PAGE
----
Archives / 2009 / February
  • A new way to DataBind()

    The Problem 

    I've been thinking alot recently about the problems with data binding (and they're alot). There are some patterns that play well with ASP.NET (and are repeated everywhere) and some that don't quite fit the model. One of those patterns that don't mesh well is, setting the DataSource property of any of the DataControls. Before ASP.NET 2.0 and DataSource controls we'd have to set the DataSource property and manually call DataBind.

    What's wrong with this you may ask? When are you supposed to DataBind? Page_Load ? Page_Init? Page_PreRender? I'm sure anyone that has had to manually data bind has had the problem of figuring out which code goes in and out of the IsPostBack block.

    Whats the solution?

    I'm looking at an alternative approach to this problem. Event handlers are nice because we all feel confident that the author of the event knows when that event should be raised. No need to figure out the postback logic because the control author already thought about that. All you have to worry about is handling the event.

    I propose a new hypothetical event OnDataRetrieveing, that would be on all DataControls in conjunction with a new flag AutoBind to enable it.

    Let's take a look at a sample implementation of a derived GridView control that has this new behavior. First the markup:


    Looks pretty similar to the regular GridView besides the AutoBind="true" flag and OnDataRetrieving event.

    And the code behind

    protected void OnGridViewRowCancelingEdit(object sender, GridViewCancelEditEventArgs e) {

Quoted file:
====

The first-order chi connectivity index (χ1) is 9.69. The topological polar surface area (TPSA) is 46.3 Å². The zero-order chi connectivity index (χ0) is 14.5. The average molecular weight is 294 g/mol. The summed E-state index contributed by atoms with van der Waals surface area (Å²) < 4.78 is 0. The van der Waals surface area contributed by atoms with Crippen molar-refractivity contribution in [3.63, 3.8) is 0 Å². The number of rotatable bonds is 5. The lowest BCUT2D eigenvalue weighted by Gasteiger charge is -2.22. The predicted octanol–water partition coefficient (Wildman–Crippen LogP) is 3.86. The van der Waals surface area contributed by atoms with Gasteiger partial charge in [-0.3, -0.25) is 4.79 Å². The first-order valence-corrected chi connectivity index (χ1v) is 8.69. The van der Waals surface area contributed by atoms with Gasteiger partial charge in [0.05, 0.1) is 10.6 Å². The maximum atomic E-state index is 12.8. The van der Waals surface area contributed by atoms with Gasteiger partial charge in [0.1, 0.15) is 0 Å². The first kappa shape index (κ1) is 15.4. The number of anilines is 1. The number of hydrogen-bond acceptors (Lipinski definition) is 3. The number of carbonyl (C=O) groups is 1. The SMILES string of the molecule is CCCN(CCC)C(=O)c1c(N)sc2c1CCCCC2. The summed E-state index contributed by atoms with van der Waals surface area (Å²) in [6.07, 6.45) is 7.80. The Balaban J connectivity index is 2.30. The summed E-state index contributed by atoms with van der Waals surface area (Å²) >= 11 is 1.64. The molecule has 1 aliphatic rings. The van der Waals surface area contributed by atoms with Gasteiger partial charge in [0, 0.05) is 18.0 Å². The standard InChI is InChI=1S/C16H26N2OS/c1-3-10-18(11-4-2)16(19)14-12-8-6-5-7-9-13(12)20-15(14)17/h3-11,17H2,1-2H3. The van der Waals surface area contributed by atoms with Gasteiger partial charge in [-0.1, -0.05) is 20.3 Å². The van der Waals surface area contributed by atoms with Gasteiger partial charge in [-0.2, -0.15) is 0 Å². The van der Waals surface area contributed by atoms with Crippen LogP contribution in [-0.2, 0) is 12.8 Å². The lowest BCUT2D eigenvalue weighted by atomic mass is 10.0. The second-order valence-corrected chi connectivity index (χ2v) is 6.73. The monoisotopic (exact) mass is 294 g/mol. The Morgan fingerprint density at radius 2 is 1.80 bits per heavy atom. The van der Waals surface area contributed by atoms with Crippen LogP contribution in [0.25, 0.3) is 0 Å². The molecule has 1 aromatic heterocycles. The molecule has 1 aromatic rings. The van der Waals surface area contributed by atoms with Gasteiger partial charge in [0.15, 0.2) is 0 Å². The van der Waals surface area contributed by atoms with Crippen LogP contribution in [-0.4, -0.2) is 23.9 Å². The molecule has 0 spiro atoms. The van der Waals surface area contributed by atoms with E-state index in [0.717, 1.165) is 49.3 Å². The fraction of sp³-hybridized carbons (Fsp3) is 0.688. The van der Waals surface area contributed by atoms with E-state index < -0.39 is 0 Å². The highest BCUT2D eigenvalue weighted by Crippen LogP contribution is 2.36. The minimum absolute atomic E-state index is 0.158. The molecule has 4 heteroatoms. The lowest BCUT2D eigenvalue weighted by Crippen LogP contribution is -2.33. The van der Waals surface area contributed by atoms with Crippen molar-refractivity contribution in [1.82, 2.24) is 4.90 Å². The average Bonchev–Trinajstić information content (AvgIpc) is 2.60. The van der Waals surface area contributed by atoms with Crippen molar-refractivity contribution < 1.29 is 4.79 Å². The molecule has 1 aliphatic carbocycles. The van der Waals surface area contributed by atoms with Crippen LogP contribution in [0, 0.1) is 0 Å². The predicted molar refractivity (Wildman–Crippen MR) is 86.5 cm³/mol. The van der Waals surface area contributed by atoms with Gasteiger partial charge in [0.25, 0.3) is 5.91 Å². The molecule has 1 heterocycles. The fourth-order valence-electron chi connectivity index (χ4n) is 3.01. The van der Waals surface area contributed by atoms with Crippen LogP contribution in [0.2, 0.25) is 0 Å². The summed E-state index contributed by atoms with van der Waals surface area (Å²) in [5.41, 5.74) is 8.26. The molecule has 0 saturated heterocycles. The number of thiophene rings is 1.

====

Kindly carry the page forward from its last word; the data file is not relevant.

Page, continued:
GridView1.EditIndex = -1;
    protected void OnGridViewPageIndexChanging(object sender, GridViewPageEventArgs e) {
        GridView1.PageIndex = e.NewPageIndex;
    protected void OnGridViewRowEditing(object sender, GridViewEditEventArgs e) {
        GridView1.EditIndex = e.NewEditIndex;
    protected void OnDataRetrieving(object sender, DataBindingEventArgs e) {
        NorthwindDataContext db = new NorthwindDataContext();
        e.DataSource = db.Products;

    We write code as we normally would if we'd been binding manually, but instead, we assign our data to the DataSource property in the DataBindingEventArgs (Which gets called at the "right" time).

    So what is the right time to Databind and why does this control do it better than you? I'm not sure :) but let's look at the source of this control.

    public override object DataSource {
        get {
            return base.DataSource;
        set {
            if (!_settingDataSource && AutoBind) {
                throw new InvalidOperationException("When AutoBind is enabled, setting the DataSource property explicitly is not allowed.");
            base.DataSource = value;
    protected override void PerformSelect() {
        if (AutoBind) {                
            DataBindingEventArgs args = new DataBindingEventArgs();
            _settingDataSource = true;
            DataSource = args.DataSource;
            _settingDataSource = false;
    protected override void EnsureDataBound() {
        if (RequiresDataBinding && (AutoBind || IsBoundUsingDataSourceID)) {

    The most interesting method is EnsureDataBound. This method is called from PreRender and the original condition for making the control DataBind is:

    if (this.RequiresDataBinding && ((this.DataSourceID.Length > 0) || this._requiresBindToNull)) {
        this._requiresBindToNull = false;

    In the case of manually binding this would never be called unless _requiresBindToNull is true. Our AutoGridView control changes this logic by detecting the AutoBind flag and continues to data bind as usual in PreRender.

    If you interested in when the event gets called you can put some break points in the control's code. What do you think about this alternative?

    Here is a link to the source.